The Storyteller’s Daughter – Victoria McCombs

If I could choose my Gift, I’d want it to be practical like making bread or shoes to provide for my struggling family. If I couldn’t have a practical Gift, then I’d want something extravagant that people would pay to see, and then I’d use the money to buy provisions so we’d never go hungry again. If the Gift wasn’t practical or brilliant, then it held little value in the eyes of the merry folk of Autumn Leaf Village. Futile, they said. There was no point in wishing for things I’d never have. The elder ladies gathered under the thick oak tree at the start of the day to whisper about the Gifts behind their large hats, and I caught snippets of their chatter when I heard my name roll from their tongues. Each carried their own tale passed down from their grandmothers of how the Gifts came to be: sometimes it was a foolish wizard, sometimes a sorceress in training, once it was a beggar girl who made a wish. Whatever way Westfallen stumbled into the Gifts was unknown for certain, but everyone had one. Every child born showed signs of a special talent that set them apart from each other. Everyone had a piece of magic in their souls. Everyone except me. Somehow, out of all the children born in Westfallen over the past hundred years, I was the first to be born Giftless, and while I didn’t know why my soul held no magic, I often wondered if it was because I was unworthy. The elder ladies seemed to think so. Without a Gift to guide me, most folks believed I’d spend the rest of my days working in my parents’ tavern. It wasn’t that I particularly disliked working here.

In fact, there were many things I loved about the Riverfront Tavern: the smell of Lolly’s cinnamon cakes, the warm glow from the two fires, the jovial laughter that could be heard from outside. But my favorite was when Papa got out his old barstool and leaned into it, and the whole tavern fell into a hush to hear his stories. Those were my favorite times. That was Papa’s Gift: storytelling, and he was the best storyteller Autumn Leaf Village had come by in years. He learned to talk before he was one year old and had been weaving mesmerizing tales ever since. After fifty years of storytelling, people said that his stories kept getting better each year, but they were wrong—his stories had always been this good. Years ago, numerous taverns thrived in Autumn Leaf Village. But times grew hard and people’s taste for such establishments dwindled, until now only two taverns remained— ours and Haystack Hallow, which sat out north behind the farms. Haystack Hallow was closer for many folks, but it didn’t have Papa’s stories. Mama stood tall as she served the customers, quick to tell any that my father was her husband.

It was her one true claim to fame: being married to Papa. Mama’s Gift wasn’t so special. She could turn any apple into a peach, but only on Saturdays. We’d eaten every dish with peaches imaginable, and I didn’t have the heart to tell her I preferred apples. At least she had a Gift, though. I’d eat a million peaches if it meant I had a Gift. There was nothing I could do about it; the years had passed and taken all hope of a Gift with it. Tonight, the Riverfront Tavern was filled with customers. Our tables were set up in a wide W-shape in the winter months to share the heat from the fireplaces, and Papa would sit in the corner between the two as he told his stories. The conversations and laughter could always be heard from outside, along with Aiden’s singing, and tonight was no exception.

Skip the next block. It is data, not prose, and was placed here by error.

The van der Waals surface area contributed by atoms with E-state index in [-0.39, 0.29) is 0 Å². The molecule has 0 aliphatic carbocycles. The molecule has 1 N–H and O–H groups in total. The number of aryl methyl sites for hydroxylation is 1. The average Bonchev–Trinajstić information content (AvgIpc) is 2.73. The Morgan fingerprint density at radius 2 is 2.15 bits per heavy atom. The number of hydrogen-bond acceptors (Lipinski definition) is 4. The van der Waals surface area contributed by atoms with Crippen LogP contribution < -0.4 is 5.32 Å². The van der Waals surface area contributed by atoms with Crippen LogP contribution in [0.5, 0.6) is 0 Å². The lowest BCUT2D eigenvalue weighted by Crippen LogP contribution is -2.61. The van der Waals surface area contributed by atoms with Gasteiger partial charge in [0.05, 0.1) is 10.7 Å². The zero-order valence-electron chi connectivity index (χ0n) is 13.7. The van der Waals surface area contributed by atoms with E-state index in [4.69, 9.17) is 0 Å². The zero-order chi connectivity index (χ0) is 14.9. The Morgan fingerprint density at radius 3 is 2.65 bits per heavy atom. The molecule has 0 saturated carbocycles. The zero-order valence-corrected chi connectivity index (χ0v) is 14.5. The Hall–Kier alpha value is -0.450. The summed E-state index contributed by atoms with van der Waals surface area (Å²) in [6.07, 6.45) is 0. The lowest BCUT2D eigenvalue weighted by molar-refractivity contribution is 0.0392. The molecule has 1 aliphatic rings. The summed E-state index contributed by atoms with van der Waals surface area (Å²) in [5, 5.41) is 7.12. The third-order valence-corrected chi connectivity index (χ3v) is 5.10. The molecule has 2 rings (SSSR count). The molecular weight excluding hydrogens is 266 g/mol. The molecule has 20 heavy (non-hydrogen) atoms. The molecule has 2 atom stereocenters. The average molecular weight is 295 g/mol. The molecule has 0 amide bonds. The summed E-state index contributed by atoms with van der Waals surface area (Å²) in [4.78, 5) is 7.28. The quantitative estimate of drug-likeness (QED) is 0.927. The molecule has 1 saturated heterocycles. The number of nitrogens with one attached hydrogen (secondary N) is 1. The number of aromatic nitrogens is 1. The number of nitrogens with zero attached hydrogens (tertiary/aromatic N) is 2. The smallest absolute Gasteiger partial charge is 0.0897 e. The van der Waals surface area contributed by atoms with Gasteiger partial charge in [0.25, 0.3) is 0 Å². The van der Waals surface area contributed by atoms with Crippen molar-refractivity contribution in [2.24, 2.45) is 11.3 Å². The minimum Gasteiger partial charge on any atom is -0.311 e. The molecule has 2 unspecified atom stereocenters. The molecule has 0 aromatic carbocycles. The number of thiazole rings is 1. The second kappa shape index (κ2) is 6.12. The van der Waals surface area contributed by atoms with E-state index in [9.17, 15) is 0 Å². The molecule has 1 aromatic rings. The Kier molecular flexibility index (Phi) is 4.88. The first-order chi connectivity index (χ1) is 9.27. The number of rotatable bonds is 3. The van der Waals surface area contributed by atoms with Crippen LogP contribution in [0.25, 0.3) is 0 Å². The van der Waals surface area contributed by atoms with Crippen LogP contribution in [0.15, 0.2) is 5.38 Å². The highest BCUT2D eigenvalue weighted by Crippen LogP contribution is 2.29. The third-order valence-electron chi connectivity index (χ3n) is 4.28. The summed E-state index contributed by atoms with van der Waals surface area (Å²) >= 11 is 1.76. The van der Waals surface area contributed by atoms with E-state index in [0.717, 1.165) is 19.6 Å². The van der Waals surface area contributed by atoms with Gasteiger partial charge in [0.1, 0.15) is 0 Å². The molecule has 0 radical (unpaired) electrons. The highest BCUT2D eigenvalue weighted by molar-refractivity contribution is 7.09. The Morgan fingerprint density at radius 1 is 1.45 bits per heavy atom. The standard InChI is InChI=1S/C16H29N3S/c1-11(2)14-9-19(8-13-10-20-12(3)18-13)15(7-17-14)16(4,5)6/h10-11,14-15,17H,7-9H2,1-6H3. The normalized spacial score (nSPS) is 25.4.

Papa, with his trouser pants rolled around his thick socks, sat perched on the edge of his old stool, bent forward with one hand on his knee as he told a tale of a dragon and a girl who could control fire. That would be quite a Gift, to wield fire. I’d never met someone with that Gift before, and I didn’t know if I believed there to be such a person. Sometimes I approached Papa after one of his stories to ask if the tale was true, and he’d get this gleam in his eye, lean forward, and say with a wink, “If the story lives in our hearts, then that makes it true.” He wasn’t answering my question, but he knew I didn’t really want to know. I wanted to pretend all the stories were true. I moved my broom toward the front, where old boots lay in a stack by the door. With the winter months upon us the folks’ shoes were dirtier than a stable’s ground, and we encouraged them to take off their shoes and warm their feet by one of our crackling fires. Sometimes I came down to sleep by one of the fires on the nights that my room wouldn’t hold heat. Papa would hear and usually come out to join me, and we would cuddle up with blankets on the warm floorboards and fall asleep to one of his stories.

No matter how old I got, I was never too old to fall asleep to his stories. Aiden sat at the far end of the bar in the corner, half-masked by shadows. Besides Papa’s stories, Aiden was my next favorite thing about the tavern. “You wouldn’t keep missing spots if you weren’t looking at him so often.” My sister, Anika, threw a rag at me, which I avoided, and for a moment I thought about swinging my broom toward her feet in retaliation, but Mama walked by between us and I thought better of it. Anika didn’t understand my courtship. It wasn’t that she was too young, as at seventeen she was certainly old enough to be romantically inclined, but she seemed set on avoiding such feelings. “Hush now.” Mama retrieved the thrown rag and sent us both a look with lowered eyebrows, sending me back to work with my broom. “If Cosette has fallen in love, she isn’t to be blamed for that.

” My cheeks flushed at the comment, and I moved the broom faster. “She can’t be in love already. Are you in love?” There was a noticeable tinge of disgust in Anika’s voice. “I’d rather not be pestered about it, if you don’t mind.” Mama huffed as she whirled herself around and wagged her long finger at me. “I most certainly do mind! Hanna’s daughter was married just last week, and she’s a year younger than you! Oh, the questions I got about when you would settle down!” I put up my hands defensively at her sudden outburst. “It’s only been six months of courtship. I’m still working things out.” Her hands mounted on her hips. “Cosette, tell me you aren’t planning on running off that nice boy.